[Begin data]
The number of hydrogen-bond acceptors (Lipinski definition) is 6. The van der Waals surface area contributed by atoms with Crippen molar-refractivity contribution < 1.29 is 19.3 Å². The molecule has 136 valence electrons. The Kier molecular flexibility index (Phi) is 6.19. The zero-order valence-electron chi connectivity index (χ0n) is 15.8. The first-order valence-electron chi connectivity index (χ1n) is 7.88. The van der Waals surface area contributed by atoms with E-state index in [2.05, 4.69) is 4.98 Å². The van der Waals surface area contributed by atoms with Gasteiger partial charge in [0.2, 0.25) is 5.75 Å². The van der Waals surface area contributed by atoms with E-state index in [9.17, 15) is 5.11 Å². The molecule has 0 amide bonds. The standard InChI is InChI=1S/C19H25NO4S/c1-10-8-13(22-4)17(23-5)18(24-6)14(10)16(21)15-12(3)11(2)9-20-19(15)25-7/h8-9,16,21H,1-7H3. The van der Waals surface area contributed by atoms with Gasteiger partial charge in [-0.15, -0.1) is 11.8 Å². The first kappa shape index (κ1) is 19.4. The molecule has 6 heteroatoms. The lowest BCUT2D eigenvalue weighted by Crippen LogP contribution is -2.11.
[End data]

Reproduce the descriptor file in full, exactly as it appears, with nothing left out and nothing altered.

The number of hydrogen-bond acceptors (Lipinski definition) is 6. The van der Waals surface area contributed by atoms with Crippen molar-refractivity contribution < 1.29 is 19.3 Å². The molecule has 136 valence electrons. The Kier molecular flexibility index (Phi) is 6.19. The zero-order valence-electron chi connectivity index (χ0n) is 15.8. The first-order valence-electron chi connectivity index (χ1n) is 7.88. The van der Waals surface area contributed by atoms with E-state index in [2.05, 4.69) is 4.98 Å². The van der Waals surface area contributed by atoms with Gasteiger partial charge in [0.2, 0.25) is 5.75 Å². The van der Waals surface area contributed by atoms with E-state index in [9.17, 15) is 5.11 Å². The molecule has 0 amide bonds. The standard InChI is InChI=1S/C19H25NO4S/c1-10-8-13(22-4)17(23-5)18(24-6)14(10)16(21)15-12(3)11(2)9-20-19(15)25-7/h8-9,16,21H,1-7H3. The van der Waals surface area contributed by atoms with Gasteiger partial charge in [-0.15, -0.1) is 11.8 Å². The first kappa shape index (κ1) is 19.4. The molecule has 6 heteroatoms. The lowest BCUT2D eigenvalue weighted by Crippen LogP contribution is -2.11.